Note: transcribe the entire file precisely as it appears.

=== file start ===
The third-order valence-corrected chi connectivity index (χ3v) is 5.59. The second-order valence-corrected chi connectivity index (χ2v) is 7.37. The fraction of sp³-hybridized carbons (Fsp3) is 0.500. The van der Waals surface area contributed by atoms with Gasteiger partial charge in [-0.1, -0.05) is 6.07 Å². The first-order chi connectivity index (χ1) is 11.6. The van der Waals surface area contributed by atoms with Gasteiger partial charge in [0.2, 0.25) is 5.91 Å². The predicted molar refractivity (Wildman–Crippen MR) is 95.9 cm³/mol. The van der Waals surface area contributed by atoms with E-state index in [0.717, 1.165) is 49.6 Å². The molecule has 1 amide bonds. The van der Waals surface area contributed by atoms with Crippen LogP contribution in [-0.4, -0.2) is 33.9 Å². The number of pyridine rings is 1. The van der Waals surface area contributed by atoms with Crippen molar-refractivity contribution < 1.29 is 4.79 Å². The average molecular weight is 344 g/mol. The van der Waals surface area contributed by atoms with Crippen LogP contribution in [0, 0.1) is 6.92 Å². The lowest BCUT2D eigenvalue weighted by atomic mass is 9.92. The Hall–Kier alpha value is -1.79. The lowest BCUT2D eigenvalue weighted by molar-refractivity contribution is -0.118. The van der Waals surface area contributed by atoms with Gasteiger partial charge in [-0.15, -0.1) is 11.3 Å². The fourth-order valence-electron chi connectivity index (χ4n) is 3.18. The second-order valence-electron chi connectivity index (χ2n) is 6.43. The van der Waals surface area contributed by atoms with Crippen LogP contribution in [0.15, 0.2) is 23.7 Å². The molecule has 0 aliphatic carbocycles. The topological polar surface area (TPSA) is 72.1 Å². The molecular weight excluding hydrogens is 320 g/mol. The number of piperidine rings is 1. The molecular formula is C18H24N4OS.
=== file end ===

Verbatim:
The third-order valence-corrected chi connectivity index (χ3v) is 5.59. The second-order valence-corrected chi connectivity index (χ2v) is 7.37. The fraction of sp³-hybridized carbons (Fsp3) is 0.500. The van der Waals surface area contributed by atoms with Gasteiger partial charge in [-0.1, -0.05) is 6.07 Å². The first-order chi connectivity index (χ1) is 11.6. The van der Waals surface area contributed by atoms with Gasteiger partial charge in [0.2, 0.25) is 5.91 Å². The predicted molar refractivity (Wildman–Crippen MR) is 95.9 cm³/mol. The van der Waals surface area contributed by atoms with E-state index in [0.717, 1.165) is 49.6 Å². The molecule has 1 amide bonds. The van der Waals surface area contributed by atoms with Crippen LogP contribution in [-0.4, -0.2) is 33.9 Å². The number of pyridine rings is 1. The van der Waals surface area contributed by atoms with Crippen molar-refractivity contribution < 1.29 is 4.79 Å². The average molecular weight is 344 g/mol. The van der Waals surface area contributed by atoms with Crippen LogP contribution in [0, 0.1) is 6.92 Å². The lowest BCUT2D eigenvalue weighted by atomic mass is 9.92. The Hall–Kier alpha value is -1.79. The lowest BCUT2D eigenvalue weighted by molar-refractivity contribution is -0.118. The van der Waals surface area contributed by atoms with Gasteiger partial charge in [-0.15, -0.1) is 11.3 Å². The fourth-order valence-electron chi connectivity index (χ4n) is 3.18. The second-order valence-electron chi connectivity index (χ2n) is 6.43. The van der Waals surface area contributed by atoms with Crippen LogP contribution in [0.15, 0.2) is 23.7 Å². The molecule has 0 aliphatic carbocycles. The topological polar surface area (TPSA) is 72.1 Å². The molecular weight excluding hydrogens is 320 g/mol. The number of piperidine rings is 1. The molecular formula is C18H24N4OS.